Obama calls for US to get back to manufacturing
US President Barack Obama proposed on Tuesday to radically shift the US economy back to a manufacturing base after decades of ceding jobs in goods production to factory-heavy countries like China."
In a move to rebuild the weakened economy, create jobs and bolster his reelection chances in November, Obama said the US has an opportunity to wrest goods production from rivals like China and burnish the "Made in USA" label.
"Tonight, I want to speak about how we move forward, and lay out a blueprint for an economy that's built to last," Obama told Congress in his annual State of the Union speech.
"This blueprint begins with American manufacturing."
He laid out a list of new policies aimed at helping manufacturing business in the US, and removing support for those who shift US jobs overseas.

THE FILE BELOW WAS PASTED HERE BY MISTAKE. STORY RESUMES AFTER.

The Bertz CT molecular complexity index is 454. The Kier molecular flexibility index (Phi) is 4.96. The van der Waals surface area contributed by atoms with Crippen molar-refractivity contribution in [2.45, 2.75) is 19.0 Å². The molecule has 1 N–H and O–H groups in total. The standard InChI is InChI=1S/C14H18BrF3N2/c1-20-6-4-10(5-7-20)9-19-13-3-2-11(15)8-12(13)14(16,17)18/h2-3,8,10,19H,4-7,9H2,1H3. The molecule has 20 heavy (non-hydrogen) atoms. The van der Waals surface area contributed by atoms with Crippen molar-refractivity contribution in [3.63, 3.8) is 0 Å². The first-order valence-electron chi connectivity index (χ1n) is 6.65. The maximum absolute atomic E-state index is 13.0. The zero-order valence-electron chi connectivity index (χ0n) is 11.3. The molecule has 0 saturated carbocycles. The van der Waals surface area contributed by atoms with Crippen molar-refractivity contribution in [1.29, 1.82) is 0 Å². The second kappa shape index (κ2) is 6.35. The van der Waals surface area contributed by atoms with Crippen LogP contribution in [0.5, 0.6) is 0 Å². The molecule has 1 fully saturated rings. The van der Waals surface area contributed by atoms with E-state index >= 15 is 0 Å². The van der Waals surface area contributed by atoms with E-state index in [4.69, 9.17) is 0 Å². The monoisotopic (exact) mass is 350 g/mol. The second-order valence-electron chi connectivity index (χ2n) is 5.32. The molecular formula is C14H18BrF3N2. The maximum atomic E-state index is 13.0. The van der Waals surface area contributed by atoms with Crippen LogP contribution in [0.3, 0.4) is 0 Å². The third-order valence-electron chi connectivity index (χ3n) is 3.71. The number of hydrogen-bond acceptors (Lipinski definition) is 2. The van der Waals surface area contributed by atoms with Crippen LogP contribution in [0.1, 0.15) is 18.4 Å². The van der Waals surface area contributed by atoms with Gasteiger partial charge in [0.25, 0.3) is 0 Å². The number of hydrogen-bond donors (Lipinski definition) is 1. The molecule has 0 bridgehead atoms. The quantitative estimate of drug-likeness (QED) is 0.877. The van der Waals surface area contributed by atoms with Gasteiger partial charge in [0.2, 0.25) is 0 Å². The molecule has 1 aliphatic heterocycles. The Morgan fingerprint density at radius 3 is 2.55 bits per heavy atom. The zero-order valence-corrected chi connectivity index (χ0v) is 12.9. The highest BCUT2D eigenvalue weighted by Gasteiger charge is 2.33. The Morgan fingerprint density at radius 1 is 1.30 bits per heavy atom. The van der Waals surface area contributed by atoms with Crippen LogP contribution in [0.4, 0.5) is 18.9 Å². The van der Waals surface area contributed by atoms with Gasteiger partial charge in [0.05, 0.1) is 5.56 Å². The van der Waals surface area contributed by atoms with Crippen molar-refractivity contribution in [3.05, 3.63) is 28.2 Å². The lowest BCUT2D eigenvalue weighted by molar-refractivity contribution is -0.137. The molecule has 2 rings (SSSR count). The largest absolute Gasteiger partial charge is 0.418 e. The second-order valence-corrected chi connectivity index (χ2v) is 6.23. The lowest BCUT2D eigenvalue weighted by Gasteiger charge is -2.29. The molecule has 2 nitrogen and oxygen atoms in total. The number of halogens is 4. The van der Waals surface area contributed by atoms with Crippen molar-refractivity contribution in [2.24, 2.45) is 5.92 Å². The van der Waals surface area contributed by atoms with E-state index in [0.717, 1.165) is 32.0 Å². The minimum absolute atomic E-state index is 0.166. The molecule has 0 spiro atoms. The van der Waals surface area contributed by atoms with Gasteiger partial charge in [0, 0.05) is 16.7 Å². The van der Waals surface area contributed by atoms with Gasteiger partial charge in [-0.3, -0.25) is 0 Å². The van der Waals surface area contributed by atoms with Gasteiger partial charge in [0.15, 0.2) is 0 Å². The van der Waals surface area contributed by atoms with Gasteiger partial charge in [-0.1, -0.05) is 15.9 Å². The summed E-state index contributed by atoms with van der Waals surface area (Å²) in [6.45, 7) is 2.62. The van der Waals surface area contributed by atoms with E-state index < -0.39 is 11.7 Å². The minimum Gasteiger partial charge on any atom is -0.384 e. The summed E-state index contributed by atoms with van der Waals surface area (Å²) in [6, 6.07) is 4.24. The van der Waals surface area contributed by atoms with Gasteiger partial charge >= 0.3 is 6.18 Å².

They included tax breaks for more investment and job creation inside the country, support for education and research that feeds the manufacturing sector, and stepped-up protection against subsidized imports and pirated goods -- naming China as the main target.
"My message to business leaders is simple: Ask yourselves what you can do to bring jobs back to your country, and your country will do everything we can to help you succeed," he said.
Facing a country with some 13 million still employed and an uphill battle to keep his job, Obama sought to recharge enthusiasm in the potential of an economy still struggling 30 months after emerging from a deep recession.
"Long before the recession, jobs and manufacturing began leaving our shores," he said.
"We can't bring back every job that's left our shores. But right now, it's getting more expensive to do business in places like China. Meanwhile, America is more productive."
He cited his own grandmother's working in a factory assembling bombers during World War II, "part of a workforce that turned out the best products on Earth."